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Jones v. Mangrum

United States District Court, M.D. Tennessee, Nashville Division

February 23, 2017

CEDRIC JONES, Plaintiff,
v.
JASON MANGRUM et al., Defendants.

          MEMORANDUM OPINION

          Aleta A. Trauger United States District Judge.

         The plaintiff Cedric Jones is a state prisoner presently incarcerated at the South Central Correctional Facility in Clifton, Tennessee. Before the court is the plaintiff's application to proceed in forma pauperis (ECF No. 2). In addition, his complaint is before the court for an initial review pursuant to the Prison Litigation Reform Act (“PLRA”), 28 U.S.C. §§ 1915(e)(2) and 1915A, and 42 U.S.C. § 1997e.

         I. Application to Proceed as a Pauper

         Under the Prison Litigation Reform Act (“PLRA”), 28 U.S.C. § 1915(a), a prisoner bringing a civil action may be permitted to file suit without prepaying the filing fee of $350 required by 28 U.S.C. § 1914(a). Because the plaintiff properly submitted an in forma pauperis affidavit, and because it appears from his submissions that the plaintiff lacks sufficient financial resources from which to pay the full filing fee in advance, the application (ECF No. 2) is GRANTED.

         However, under § 1915(b), the plaintiff nonetheless remains responsible for paying the full filing fee. The obligation to pay the fee accrues at the time the case is filed, but the PLRA provides prisoner-plaintiffs the opportunity to make a “down payment” of a partial filing fee and to pay the remainder in installments. Accordingly, the plaintiff is hereby ASSESSED the full $350 filing fee, to be paid as directed in the accompanying order.

         II. Dismissal of the Complaint

         A. Legal Standard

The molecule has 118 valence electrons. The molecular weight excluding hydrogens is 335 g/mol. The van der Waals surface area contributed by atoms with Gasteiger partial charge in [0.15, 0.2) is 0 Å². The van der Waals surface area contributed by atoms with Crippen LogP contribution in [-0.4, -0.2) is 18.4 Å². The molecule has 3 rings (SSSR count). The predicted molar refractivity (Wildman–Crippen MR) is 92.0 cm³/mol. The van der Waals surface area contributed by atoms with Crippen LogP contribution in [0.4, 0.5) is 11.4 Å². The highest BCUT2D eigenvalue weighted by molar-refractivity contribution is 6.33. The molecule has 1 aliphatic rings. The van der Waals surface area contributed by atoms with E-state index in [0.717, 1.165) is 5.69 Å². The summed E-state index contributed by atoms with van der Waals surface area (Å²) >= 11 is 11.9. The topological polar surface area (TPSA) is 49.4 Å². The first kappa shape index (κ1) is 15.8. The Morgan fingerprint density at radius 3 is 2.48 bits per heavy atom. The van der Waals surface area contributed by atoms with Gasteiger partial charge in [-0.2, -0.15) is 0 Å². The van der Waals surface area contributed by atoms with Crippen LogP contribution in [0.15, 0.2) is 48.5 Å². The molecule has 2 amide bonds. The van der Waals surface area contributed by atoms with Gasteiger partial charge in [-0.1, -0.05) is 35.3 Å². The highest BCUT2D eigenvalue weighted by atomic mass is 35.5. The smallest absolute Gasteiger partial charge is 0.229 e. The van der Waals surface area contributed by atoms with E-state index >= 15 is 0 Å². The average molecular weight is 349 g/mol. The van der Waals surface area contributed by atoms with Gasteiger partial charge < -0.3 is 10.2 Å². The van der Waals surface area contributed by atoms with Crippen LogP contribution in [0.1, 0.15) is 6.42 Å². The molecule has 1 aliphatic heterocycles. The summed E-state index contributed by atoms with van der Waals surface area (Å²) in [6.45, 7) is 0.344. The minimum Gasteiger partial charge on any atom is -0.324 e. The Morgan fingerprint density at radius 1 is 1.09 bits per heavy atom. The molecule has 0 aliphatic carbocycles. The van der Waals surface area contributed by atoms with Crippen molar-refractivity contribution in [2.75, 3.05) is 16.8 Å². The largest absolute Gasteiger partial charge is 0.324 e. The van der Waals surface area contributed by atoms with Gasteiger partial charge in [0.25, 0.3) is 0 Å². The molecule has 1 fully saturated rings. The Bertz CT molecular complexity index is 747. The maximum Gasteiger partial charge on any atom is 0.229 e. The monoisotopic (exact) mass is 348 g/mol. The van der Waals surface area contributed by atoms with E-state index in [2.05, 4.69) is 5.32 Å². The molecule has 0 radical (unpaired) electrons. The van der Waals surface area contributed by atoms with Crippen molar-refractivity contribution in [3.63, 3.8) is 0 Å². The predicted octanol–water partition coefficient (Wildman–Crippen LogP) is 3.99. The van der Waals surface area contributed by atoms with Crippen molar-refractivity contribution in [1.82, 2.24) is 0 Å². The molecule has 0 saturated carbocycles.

Under the PLRA, the court must conduct an initial review of any civil complaint brought by a prisoner if it is filed in forma pauperis, 28 U.S.C. § 1915(e)(2), seeks relief from government entities or officials, 28 U.S.C. § 1915A, or challenges the prisoner's conditions of confinement, 42 U.S.C. § 1997e(c). Upon conducting this review, the court must dismiss the complaint, or any portion thereof, that fails to state a claim upon which relief can be granted, is frivolous, or seeks monetary relief from a defendant who is immune from such relief. 28 U.S.C. §§ 1915(e)(2) and 1915A; 42 U.S.C. § 1997e(c). The Sixth Circuit has confirmed that the dismissal standard articulated by the Supreme Court in Ashcroft v. Iqbal, 556 U.S. 662 (2009), and Bell Atlantic Corp. v. Twombly, 550 U.S. 544 (2007), “governs dismissals for failure to state a claim under those statutes because the relevant statutory language tracks the language in Rule 12(b)(6).” Hill v. Lappin, 630 F.3d 468, 470-71 (6th Cir. 2010). Thus, to survive scrutiny on initial review, “a complaint must contain sufficient factual matter, accepted as true, to ‘state a claim to relief that is plausible on its face.'” Iqbal, 556 U.S. at 678 (quoting Twombly, 550 U.S. at 570). “A claim has facial plausibility when the plaintiff pleads factual content that allows the court to draw the reasonable inference that the defendant is liable for the misconduct alleged.” Id. (citing Twombly, 550 U.S. at 556).